August 13, 2008

Savage Grace

'Each man kills the thing he loves' said Oscar Wilde, 'they fuck you up, your mum and dad' said Phillip Larkin, Savage Grace combines the two lessons into one very powerful point. It is a film about the impact of parents on children, sexuality on life and wealth on everything. It takes as its focus the family of Anthony Baekeland and narrates the story of his mother and father and Anthony himself. Often we are told the story through the voice of Anthony, but the central focus is on the family unit- closenit and terrifying in its intense relationships. When Larkin said that they fuck you up, he possibly didn't mean it as literally as we see it here. We see a father steal his son's girlfriend. A mother seduce her own son. A mother and her homosexual lover, Sam, have a threesome with her son. This is hardly the model of an all American family- indeed what might normally pass as sexual excess- dominating anal heterosexual sex- seems here to be the epitome of normality. But do not be convinced that the sex is the headline about this film- in reality the sex is mundane and boring: you get the sense of being at Caligula's court, as everything is permitted and available, it is all boring.

No the centre of this film is the way that these characters- Anthony, his mother Barbara and his father Brooks come together in a fatal fashion- culminating in a famous murder (at the time in 1972- yes this is a true story). The characters are irredeemably boring- I cannot convey how boring they are save by inviting you to read this article from one of the participants in the story, Sam Green (the supposed inhabitor of Barbara and Tony's bed). The article is filled with the kind of self obsessive name dropping that characterises the world of these characters- of all the paraphenalia of the dull shininess of celebrity. The article is amazing in the way that it deepens the unattractiveness of the character you are reading about- a vapid social butterfly- but that is indeed the nature of the characters in the film, they are all vapid social butterflies. People who love to tell you how they call Greta Garbo Mrs G, or to dine with princes. Without the ability or knowledge to do anything- Brooks Baekeland is an adventurer who seems to do nothing- Barbara is a painter who doesn't paint- and Tony merely picks up his guitar when he grows up in a lugubrious way. At one point, the younger Tony asks Barbara what his parents do- she says that they are lucky and can afford to do nothing- their vapidness is a consequence of their idleness and a standing advert for employment if ever I saw one (getting up at seven the next morning didn't seem so bad having seen this film).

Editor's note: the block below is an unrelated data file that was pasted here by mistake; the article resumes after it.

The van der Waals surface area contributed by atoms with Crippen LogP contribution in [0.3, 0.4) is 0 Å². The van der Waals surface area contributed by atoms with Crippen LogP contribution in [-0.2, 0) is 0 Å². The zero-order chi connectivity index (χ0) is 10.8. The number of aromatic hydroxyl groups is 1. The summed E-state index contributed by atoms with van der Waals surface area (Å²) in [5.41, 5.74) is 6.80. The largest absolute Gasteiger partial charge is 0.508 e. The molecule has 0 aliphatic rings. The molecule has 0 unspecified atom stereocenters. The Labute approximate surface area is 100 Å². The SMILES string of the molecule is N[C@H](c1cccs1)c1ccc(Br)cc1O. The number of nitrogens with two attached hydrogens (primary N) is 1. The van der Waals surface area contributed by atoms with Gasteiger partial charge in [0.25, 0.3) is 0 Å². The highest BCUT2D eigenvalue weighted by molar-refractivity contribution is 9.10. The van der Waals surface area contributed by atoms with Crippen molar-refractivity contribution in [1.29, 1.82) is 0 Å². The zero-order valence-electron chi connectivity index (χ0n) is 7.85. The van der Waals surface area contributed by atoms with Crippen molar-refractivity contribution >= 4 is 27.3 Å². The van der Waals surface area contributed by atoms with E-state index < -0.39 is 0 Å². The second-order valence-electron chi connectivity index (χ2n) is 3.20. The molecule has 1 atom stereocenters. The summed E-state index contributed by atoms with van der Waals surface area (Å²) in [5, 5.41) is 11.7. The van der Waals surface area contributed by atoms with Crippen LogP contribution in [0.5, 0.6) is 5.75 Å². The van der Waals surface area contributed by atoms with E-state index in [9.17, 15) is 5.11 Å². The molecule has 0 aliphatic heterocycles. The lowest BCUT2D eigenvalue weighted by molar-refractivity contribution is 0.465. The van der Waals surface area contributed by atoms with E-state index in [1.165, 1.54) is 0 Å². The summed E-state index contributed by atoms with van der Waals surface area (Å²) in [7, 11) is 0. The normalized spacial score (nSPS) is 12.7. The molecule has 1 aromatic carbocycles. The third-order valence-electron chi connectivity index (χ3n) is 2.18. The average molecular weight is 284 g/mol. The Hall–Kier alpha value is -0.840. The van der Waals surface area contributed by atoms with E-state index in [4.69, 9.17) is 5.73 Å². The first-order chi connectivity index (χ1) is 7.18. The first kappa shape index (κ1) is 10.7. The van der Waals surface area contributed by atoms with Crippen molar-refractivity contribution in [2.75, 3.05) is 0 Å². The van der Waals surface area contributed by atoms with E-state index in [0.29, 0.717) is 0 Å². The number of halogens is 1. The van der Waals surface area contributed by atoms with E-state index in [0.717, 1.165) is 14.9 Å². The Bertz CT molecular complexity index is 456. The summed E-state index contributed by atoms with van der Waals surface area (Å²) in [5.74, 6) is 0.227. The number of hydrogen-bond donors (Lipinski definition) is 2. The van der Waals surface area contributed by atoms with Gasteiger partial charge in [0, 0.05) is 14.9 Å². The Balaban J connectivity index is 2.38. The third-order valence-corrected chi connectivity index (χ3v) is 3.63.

Idleness and celebrity chatter apart what strikes you immediatly about this film is the vicious nastiness of the characters. We open with the two Baekelands gathering to go to a party- Brooks hates it, Barbara loves it- their exchanges are barbed. You might think that that is as barbed as it gets but oh no! At the party Brooks confesses to Barbara that for ten million he would go home with the first person he met in a club, promptly she gets into the first car she sees on the street and sleeps with the young man inside it. This viciousness is combined with the sense of a smothering environment- the young man isn't even safe in the bath from his mother's entrances! Young Tony is homosexual or has those tendencies- he does at one point date a girl, who his father promptly steals- but he is homosexual. For both his parents this proves an opportunity to unleash their viciousness- not here the viciousness of the barbed comment, but the viciousness of stupid incomprehension. Both of them try to cure the young boy- and as they do he slowly drifts into angry silence. An angry silence made only worse as his parents' marriage splits- and his mother begins losing her mental cohesion. A terrible crime follows.

The skill of this director does not rest in making a nice film or one that is easy to watch. In places this film is good because its boring- because it demonstrates that this life is incredibly boring- shorn of all the things which make life worth living, love, successful striving towards a genuine goal, interests, real friendship. One character says to another at one point that Brooks thinks everything is shit- how right she is, reduced to a world of silver and gold- even those things feel like shit and the director gets that across. Despite the sex, this is not an erotic film. Despite the wealth, this is not a film that makes you envy luxury. Despite the celebrity this is an antidote to X Factor. Julianne Moore does a great job as Barbara, Stephen Dillane is condescendingly and arrogantly perfect as Brooks- but a special mention must go to Eddie Redmayne playing Tony who does brilliantly at portraying him, he gets him from the irritating to the pathetic in a wonderful character arc. It would have been interesting to see more of Elena Anaya's Blanca (Brooks's and then Tony's girlfriend) because she seems one of the few 'normal' characters on view who actually cares about the family- understanding her might have led to understanding what attractions these despicable people had.

The end of this film is truly shocking. The director and his actors have done a good job- but I did not enjoy watching this. There were no glimmers of light- these lives were depressing, boring and horrible- and watching them unravel is the same. Dark films are at their best when they make you care about their characters- this was like watching the demons suffer in the last circles of hell.